The scaling up of production entails several types of risk, which have been summarized in terms of rent seeking, coordination and opportunism. Coordination risks are the risk of an investment failing because of the absence of complementary investments by other players in a supply chain. Such investments, for instance, in providing logistic support services to agriculture, are unlikely to materialize automatically under the prevailing conditions in many developing countries, with their small and unorganized markets, and may require the coordinating efforts of either a private sector agent or the government. Opportunism and rent seeking risks are both associated with the monopolistic control by other parties over a complementary investment or service, for instance, irrigation facilities, where these agents can remove or threaten to remove it from the supply chain after a player has made an investment that depends upon it, thereby expropriating income or assets from the investor. Where these risks are high compared to the potential returns, investors in a supply chain may find investments too risky and the supply chain may not develop even if it is otherwise profitable. Uncertain land tenure, sometimes resulting from a conflict between traditional land tenure and new systems of individual ownership, may also undermine farmers´ incentives to invest in economies of scale. In addition, insufficient scale also affects producers´ possibilities of meeting product standards, particularly since this may require investments that cannot be borne by a small production volume. The possibility of meeting other market requirements, such as the ability to commit to regular deliveries of a certain size, is also related to scale.

Competitiveness requires access to a number of support services, such as provision of seeds, fertilizer and other inputs, advice and extension services, logistical services and quality control. Many of these were in the past provided by State or parastatal institutions, including marketing boards. The dismantling of such institutions, which took place during the 1980s and 1990s in many developing countries, was carried out in the expectation that the private sector would fill in the resulting gaps and do so more efficiently. However, in most cases the private sector has proved unable to fulfil this role for a variety of reasons, including the absence of a suitable investment environment and the fact that national markets are often too small or insufficiently organized for private sector service providers to realize economies of scale. Accordingly, transaction costs increase and producers encounter difficulties in integrating themselves into supply chains.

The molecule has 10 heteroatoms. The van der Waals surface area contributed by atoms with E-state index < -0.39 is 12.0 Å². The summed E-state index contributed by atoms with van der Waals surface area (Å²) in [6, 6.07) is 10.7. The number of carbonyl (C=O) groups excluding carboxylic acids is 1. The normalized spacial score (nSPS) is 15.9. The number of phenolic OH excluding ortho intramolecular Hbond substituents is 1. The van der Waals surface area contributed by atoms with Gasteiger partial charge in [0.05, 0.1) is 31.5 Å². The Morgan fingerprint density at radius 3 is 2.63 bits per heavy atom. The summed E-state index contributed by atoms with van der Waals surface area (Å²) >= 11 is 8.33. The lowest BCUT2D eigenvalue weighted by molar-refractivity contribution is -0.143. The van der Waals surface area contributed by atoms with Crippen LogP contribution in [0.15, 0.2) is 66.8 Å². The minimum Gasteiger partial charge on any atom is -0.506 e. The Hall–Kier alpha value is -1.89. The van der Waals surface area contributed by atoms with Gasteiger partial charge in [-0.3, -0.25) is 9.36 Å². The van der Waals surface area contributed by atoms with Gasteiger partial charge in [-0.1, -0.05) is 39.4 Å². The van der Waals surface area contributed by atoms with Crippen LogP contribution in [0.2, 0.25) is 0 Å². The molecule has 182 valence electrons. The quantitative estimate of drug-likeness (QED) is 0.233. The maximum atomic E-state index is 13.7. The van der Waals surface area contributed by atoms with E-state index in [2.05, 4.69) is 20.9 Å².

Buyers of agricultural commodities may be suppliers of support services, as is often the case in contract farming, where the buyer provides seeds and other inputs. Contract farming tends to promote productivity and reduce farmers´ exposure to risk, and has been successful in many African countries, particularly for labour-intensive export crops such as vegetables. However, this approach is not necessarily the best one for all crops and farmers.

Governments are in many cases the most effective providers of support services, not least because they are in a position to establish national networks for service delivery. Allocating the necessary resources for the (re)establishment of networks for delivery of extension services and necessary inputs is therefore a matter of high priority. Such networks can also serve as transmission mechanisms for improved technologies -- and it is clear that there is a related need to invest more in agricultural research so that such technologies can be developed.

For more information, please contact:

CFC, Charles Jama (Amsterdam)
T: +31.20.575.49.56
E: charles.jama@common-fund.org
Veronica Cassavia (Brasilia)
T: +55 11 8429 2122

UNCTAD, Muriel Scibilia (Geneva)
T: +41 22 917 5725
E: muriel.scibilia@unctad.org
Web: www.unctad.org/press

UNDP, Jean Fabre (Geneva)
T: +41 22 917 8541
E: jean.fabre@undp.org
Joao Paulo Gomes (Brasilia)
T: +55 61 3038 9110
E: joao.paulo.gomes@undp.org.br
Web: http://www.undp.org/

ACP, Viwanou Gnassounou (Brussels)
T: +32 02 743.06.17
E: viwanou@acp.int
Web: http://www.acp.int/